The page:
The Telling - Alexandra Sirowy
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This is what after looks like: me picking my way up the ridge in my swimsuit; the swollen water of Swisher Spring at the end of summer; girls baking under an orange sun on the boulders; boys cheering for me to jump, even though they’ve been vying for bragging rights all day. Boys. Yeah, there are those in after—one in particular.
Right on cue, Josh winks up at me from where he treads water with the others. That one thing—a silly gesture he probably passes out like smiles—has been twelve years in coming for me, because I’ve liked Josh Parker since he wore red corduroy pants the first day of preschool. And up until a month ago, I’d never heard him say my name.
After doesn’t feel as good as it looks.
I’m buzzed off one beer, breathless on the rocky ledge that might as well be a stage twenty feet above the others, with a hundred acres of wilderness preserve at my back, and fighting the urge to wrap my arms around my midsection because even after a month, I’m still not comfortable in this teeny-tiny bikini in front of the kids my classmates have called “the core” since the sixth grade. Definitely not with Carolynn Winters sunning herself below, keeping one bright fish eye on me. She’s dazzling, confident, the kind of girl who never asks twice.
Everything is the wrong color and too bright and out of proportion.
There’s space between what you see and what I feel. In my experience there’s usually a line that separates what people choose to show the world and what they keep hidden.
My small life of before was like that too. I was the quiet girl, good in the way adults want teenagers to be: raising her hand for extra credit; more worried about what people were thinking than what I thought. Nights were early; days spent studying. There were millions of flash cards and the eight-semester plan.
I was an earthworm dreaming of being a python.
The wind whips my hair, and I tighten my halter tie. In the water I was knocked around by the boys’ maelstrom. No matter how old boys get, they think it’s freaking adorable to splash you in the face. And no matter how old girls get, we’re always at the mercy of boys and their splashing.
If I said that out loud, Willa would add: and their war. She’s on the shore, likely rolling her eyes behind her aviators and hoping that I’ll jump fast so we can leave and she can watch whatever’s been recorded from the History channel. She’s already been patient with me all day (more like every day for two months) and she’s sick of doing things she despises and hanging out with people she likes even less for yours truly. I flush guilty.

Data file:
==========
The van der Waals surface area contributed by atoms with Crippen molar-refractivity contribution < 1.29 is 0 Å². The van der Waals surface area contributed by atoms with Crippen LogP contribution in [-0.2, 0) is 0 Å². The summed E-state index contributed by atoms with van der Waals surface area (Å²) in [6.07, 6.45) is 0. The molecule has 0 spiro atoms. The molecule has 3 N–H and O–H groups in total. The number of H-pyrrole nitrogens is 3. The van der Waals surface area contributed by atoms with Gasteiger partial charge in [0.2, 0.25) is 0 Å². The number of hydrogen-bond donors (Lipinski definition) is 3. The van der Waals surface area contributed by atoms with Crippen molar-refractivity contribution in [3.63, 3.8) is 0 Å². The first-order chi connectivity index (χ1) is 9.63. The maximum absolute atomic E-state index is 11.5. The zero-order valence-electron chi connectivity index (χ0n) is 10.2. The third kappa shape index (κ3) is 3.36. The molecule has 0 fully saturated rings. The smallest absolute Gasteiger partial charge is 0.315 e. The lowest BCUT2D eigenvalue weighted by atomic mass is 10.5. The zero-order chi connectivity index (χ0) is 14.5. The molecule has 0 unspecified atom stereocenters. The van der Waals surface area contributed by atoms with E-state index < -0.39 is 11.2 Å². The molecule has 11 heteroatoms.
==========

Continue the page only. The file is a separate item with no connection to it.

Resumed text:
“Jump! Jump! Jump!” the boys howl, pumping their fists as the water slaps their chests. Rusty, Duncan, and Josh have been inseparable since preschool. Rumors always circulate about the three of them and one of their testosterone-fueled misadventures.
“Jump where it’s deepest!” Rusty shouts, his indomitably curly, strawberry-blond hair wet and flattened to his scalp. I can see the hint of a waxy bald spot on the top of his head. A reminder that the best-case scenario is getting old and dying—not that I’m obsessed with death or anything. The opposite. My stepbrother Ben’s voice is in my head. Don’t wait until you’re dead, Lan. Exercise your nerve and mischief. I’m obsessed with living.
“Don’t land on the rocks,” Rusty shouts again. He’s a natural cheerleader, having played team sports since he could walk. I give him a thumbs-up. We’ve been at the spring for hours, lounging until the sun and booze induced comas, our skin sending up steam as we rolled into the water. No one’s made their way up the rocky face of the cliff littered with NO CLIMBING signs to make the jump before this.
Four years ago, Terrance Finnsberg, a senior at Gant High, leaped from this peninsula and snapped his spine on a rock in the water below. Died instantly. I heard he was high when it happened, told his friends he could fly. In response, Gant Island passed a town ordinance that made jumping illegal. It didn’t do a lot of good, since it’s only one of those punishable-by-community-service crimes, and everyone needs community service for college applications. Moreover, this is Gant. A fog of boredom hangs over the island during summer months as tourists descend on us and Seattleites ferry